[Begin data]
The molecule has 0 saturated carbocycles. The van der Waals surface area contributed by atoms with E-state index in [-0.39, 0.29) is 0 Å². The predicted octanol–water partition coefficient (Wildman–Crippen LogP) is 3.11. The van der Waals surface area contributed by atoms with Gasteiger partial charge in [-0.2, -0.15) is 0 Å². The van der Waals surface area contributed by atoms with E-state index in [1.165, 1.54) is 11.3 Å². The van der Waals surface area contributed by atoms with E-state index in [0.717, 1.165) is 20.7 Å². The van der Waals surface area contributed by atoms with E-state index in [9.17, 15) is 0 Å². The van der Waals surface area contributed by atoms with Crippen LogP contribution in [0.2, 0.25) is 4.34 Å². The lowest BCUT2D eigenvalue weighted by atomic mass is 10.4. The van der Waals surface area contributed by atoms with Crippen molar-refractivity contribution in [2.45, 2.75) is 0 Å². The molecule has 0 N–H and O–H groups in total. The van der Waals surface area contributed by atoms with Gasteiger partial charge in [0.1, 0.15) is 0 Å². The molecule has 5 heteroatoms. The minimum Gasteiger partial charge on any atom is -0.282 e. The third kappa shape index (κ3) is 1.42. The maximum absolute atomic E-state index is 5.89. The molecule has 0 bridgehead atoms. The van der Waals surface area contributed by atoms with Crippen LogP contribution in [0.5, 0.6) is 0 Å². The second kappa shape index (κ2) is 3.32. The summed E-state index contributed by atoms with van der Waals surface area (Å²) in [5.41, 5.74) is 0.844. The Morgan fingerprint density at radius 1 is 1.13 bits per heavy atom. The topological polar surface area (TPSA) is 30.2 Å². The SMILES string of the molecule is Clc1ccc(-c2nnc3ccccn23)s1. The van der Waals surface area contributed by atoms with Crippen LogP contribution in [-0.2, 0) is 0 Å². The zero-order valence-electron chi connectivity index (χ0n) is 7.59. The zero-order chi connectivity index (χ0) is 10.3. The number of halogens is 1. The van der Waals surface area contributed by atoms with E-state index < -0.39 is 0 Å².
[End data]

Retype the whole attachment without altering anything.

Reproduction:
The molecule has 0 saturated carbocycles. The van der Waals surface area contributed by atoms with E-state index in [-0.39, 0.29) is 0 Å². The predicted octanol–water partition coefficient (Wildman–Crippen LogP) is 3.11. The van der Waals surface area contributed by atoms with Gasteiger partial charge in [-0.2, -0.15) is 0 Å². The van der Waals surface area contributed by atoms with E-state index in [1.165, 1.54) is 11.3 Å². The van der Waals surface area contributed by atoms with E-state index in [0.717, 1.165) is 20.7 Å². The van der Waals surface area contributed by atoms with E-state index in [9.17, 15) is 0 Å². The van der Waals surface area contributed by atoms with Crippen LogP contribution in [0.2, 0.25) is 4.34 Å². The lowest BCUT2D eigenvalue weighted by atomic mass is 10.4. The van der Waals surface area contributed by atoms with Crippen molar-refractivity contribution in [2.45, 2.75) is 0 Å². The molecule has 0 N–H and O–H groups in total. The van der Waals surface area contributed by atoms with Gasteiger partial charge in [0.1, 0.15) is 0 Å². The molecule has 5 heteroatoms. The minimum Gasteiger partial charge on any atom is -0.282 e. The third kappa shape index (κ3) is 1.42. The maximum absolute atomic E-state index is 5.89. The molecule has 0 bridgehead atoms. The van der Waals surface area contributed by atoms with Crippen LogP contribution in [0.5, 0.6) is 0 Å². The second kappa shape index (κ2) is 3.32. The summed E-state index contributed by atoms with van der Waals surface area (Å²) in [5.41, 5.74) is 0.844. The Morgan fingerprint density at radius 1 is 1.13 bits per heavy atom. The topological polar surface area (TPSA) is 30.2 Å². The SMILES string of the molecule is Clc1ccc(-c2nnc3ccccn23)s1. The van der Waals surface area contributed by atoms with Crippen LogP contribution in [-0.2, 0) is 0 Å². The zero-order valence-electron chi connectivity index (χ0n) is 7.59. The zero-order chi connectivity index (χ0) is 10.3. The number of halogens is 1. The van der Waals surface area contributed by atoms with E-state index < -0.39 is 0 Å².